The late Eduardo Galeano’s forthcoming book, Hunter of Stories, has five or ten sentences on each page — each page a tiny story, their combination engaging and powerful. Galeano includes the story of a war resister who chose
Are veterans of the U.S. military disproportionately likely to be mass killers in the United States? Asking such a question is difficult, first because of concerns of profiling, discrimination, etc., and second, because it’s hard to answer.
It’s important to answer because it’s important for us to know whether military training is contributing to this epidemic, a fact that (one must rush to say) would not somehow eliminate the roles played by gender, guns, mental illness, domestic violence,
First they tell you what to think the wars are for. They’re for protection from evil enemies, for spreading democracy and human rights.
Then you discover that wasn’t so. The evil enemies were actually human beings and no threat. The wars on terrorism have created many more enemies and spread terrorism far and wide. They’ve endangered rather than protected. They’ve damaged democracy at home and abroad. They’ve violated human rights and normalized their violation.
Then they tell you to keep
By David Swanson, World Beyond War
HUNTER OF STORIES
The late Eduardo Galeano’s forthcoming book, Hunter of Stories, has five or ten sentences on each page — each page a tiny story, their combination engaging and powerful. Galeano includes the story of a war resister who chose to die rather than kill, and that of an Iraqi who foretold and pre-grieved the 2003 looting of the National Museum, also the story of former drone pilot Brandon Bryant who quit after killing a child
Exactly at the 11th hour of the 11th day of the 11th month, 99 years ago, people across Europe suddenly stopped shooting guns at each other. Up until that moment, they were killing and taking bullets, falling and screaming, moaning and dying. Then they stopped, on schedule. It wasn’t that they’d gotten tired or come to their senses. Both before and after 11 o’clock they were simply following orders. The Armistice agreement that ended World War I had set 11 o’clock as quitting time.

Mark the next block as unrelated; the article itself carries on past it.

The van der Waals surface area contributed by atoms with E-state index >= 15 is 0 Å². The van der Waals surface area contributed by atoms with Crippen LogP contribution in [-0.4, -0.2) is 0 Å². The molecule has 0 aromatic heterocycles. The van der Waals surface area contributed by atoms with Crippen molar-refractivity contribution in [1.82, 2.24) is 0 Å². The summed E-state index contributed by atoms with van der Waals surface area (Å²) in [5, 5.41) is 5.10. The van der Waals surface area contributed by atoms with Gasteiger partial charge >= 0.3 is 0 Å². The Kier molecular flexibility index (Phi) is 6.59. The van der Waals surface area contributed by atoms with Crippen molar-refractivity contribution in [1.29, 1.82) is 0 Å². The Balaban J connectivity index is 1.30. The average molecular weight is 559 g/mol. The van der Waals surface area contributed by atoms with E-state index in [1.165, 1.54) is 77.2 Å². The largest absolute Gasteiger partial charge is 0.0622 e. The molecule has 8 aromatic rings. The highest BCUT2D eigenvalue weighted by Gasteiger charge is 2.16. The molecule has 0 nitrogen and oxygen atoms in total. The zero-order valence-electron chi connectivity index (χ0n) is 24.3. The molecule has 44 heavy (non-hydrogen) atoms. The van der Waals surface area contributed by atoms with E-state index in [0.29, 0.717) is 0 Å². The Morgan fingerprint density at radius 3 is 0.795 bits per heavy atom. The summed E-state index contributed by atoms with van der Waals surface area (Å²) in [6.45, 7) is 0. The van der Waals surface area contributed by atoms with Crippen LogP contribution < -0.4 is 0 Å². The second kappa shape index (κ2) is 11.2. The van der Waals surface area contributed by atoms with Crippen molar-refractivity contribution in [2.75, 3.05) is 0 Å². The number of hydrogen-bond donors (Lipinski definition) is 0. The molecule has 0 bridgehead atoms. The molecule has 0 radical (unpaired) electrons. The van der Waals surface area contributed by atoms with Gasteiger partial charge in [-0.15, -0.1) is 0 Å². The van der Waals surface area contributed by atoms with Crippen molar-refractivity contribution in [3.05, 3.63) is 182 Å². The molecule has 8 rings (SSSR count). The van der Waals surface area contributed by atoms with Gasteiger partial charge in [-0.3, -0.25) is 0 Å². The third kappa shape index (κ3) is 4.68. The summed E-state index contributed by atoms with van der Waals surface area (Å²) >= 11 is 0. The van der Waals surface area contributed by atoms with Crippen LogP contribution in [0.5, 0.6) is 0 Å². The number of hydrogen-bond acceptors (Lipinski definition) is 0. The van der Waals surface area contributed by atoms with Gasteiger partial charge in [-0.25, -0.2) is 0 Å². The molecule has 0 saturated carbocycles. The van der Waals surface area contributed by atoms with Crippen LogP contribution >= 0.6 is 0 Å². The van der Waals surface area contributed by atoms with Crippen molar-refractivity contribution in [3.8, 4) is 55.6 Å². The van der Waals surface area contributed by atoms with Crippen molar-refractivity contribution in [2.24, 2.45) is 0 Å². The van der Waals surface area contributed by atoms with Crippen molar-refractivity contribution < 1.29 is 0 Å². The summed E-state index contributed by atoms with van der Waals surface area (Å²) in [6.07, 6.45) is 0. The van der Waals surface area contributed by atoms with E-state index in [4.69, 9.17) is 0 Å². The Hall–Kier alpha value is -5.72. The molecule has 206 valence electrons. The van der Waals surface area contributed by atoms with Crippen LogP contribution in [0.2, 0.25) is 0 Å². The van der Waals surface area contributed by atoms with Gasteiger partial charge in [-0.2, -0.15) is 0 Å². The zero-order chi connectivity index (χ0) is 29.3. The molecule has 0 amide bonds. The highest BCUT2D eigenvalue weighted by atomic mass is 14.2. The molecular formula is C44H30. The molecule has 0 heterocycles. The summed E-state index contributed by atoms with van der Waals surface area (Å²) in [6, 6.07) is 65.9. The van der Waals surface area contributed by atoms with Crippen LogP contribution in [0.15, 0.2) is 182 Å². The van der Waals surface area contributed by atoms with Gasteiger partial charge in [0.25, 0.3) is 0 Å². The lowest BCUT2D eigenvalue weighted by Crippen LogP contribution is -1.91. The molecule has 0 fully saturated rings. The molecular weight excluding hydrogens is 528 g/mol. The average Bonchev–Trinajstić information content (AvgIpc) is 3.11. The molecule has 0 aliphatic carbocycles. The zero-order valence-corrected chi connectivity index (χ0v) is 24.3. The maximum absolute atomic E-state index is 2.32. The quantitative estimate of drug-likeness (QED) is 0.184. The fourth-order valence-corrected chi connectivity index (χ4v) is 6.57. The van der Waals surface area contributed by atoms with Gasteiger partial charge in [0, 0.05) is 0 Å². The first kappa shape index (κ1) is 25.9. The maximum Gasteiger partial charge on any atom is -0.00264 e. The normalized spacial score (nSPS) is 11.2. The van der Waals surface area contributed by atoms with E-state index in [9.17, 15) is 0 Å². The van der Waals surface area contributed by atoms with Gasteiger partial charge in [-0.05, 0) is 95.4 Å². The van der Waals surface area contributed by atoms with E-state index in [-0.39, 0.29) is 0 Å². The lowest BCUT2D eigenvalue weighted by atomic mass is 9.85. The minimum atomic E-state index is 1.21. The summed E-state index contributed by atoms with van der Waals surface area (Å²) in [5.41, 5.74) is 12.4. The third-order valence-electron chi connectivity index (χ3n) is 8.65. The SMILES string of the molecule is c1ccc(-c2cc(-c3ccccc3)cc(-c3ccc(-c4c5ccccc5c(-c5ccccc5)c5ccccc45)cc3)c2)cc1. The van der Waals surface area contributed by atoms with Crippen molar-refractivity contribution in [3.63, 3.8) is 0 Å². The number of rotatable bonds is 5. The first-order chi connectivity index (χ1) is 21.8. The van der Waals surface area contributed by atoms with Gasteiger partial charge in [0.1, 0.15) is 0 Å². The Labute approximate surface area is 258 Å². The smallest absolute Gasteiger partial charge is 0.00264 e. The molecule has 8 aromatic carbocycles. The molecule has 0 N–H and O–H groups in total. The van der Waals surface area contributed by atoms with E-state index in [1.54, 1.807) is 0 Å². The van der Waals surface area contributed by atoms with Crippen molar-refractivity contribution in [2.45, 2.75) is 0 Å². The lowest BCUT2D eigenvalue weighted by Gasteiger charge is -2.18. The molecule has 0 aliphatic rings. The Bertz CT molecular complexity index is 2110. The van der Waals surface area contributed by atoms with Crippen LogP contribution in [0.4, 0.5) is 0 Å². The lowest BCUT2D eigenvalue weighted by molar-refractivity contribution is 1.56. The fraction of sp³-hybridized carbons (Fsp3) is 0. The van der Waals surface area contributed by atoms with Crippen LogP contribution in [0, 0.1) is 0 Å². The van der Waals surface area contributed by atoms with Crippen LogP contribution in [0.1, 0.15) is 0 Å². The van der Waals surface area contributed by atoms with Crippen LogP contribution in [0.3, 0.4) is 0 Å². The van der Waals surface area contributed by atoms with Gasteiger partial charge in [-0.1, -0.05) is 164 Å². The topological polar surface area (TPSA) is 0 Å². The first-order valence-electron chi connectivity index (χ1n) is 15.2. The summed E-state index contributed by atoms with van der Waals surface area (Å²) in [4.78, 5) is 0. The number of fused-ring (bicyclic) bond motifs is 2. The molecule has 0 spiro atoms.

This week on Talk Nation Radio: Climate chaos and militarism. We’re joined by Nick Buxton, who is the co-editor of an important book called The Secure and the Dispossessed – How the military and corporations are seeking to shape a climate-changed world. Nick
Deb Ellis’ and Dennis Mueller’s film Peace Has No Borders tells the story of U.S. war resisters in Canada in opposition to the 2003-present war on Iraq, and the efforts of the War Resisters Support Campaign to win them the right not to be deported.
Many members of the U.S. military in recent years have deserted and moved to Canada, where they have in some cases spoken out against the U.S. war on Iraq. This film shows us a bit of some of their stories.
Jeremy Hinzman was the first.
Congress Members Jones and Garamendi are going to screen and discuss a hilarious movie mockery of militarism. They’re going to do it in the U.S. Capitol. They’re going to go right on funding the war madness, sanctioning possible new enemies, and risking all of our lives. But for a moment, they’re going to open a window and let a bit of sanity in. And you can sign up here to join them.
Here’s my review of the film to be screened, written back on June 5th:
Brad Pitt Does Stanley McChrystal: When Netflix’ War Movie Stops Being Funny
The new movie, War Machine,
The state capitol of Illinois is ground zero of a contagious outbreak of war fever. The origins, I’m afraid, may lie in part in a resolution I drafted that was passed, with various modifications, by numerous cities around the United States and by the U.S. Conference of Mayors.
The resolution did educate some people, create some good discussion, generate some attention for antiwar organizing, and bring some peace groups together in a coordinated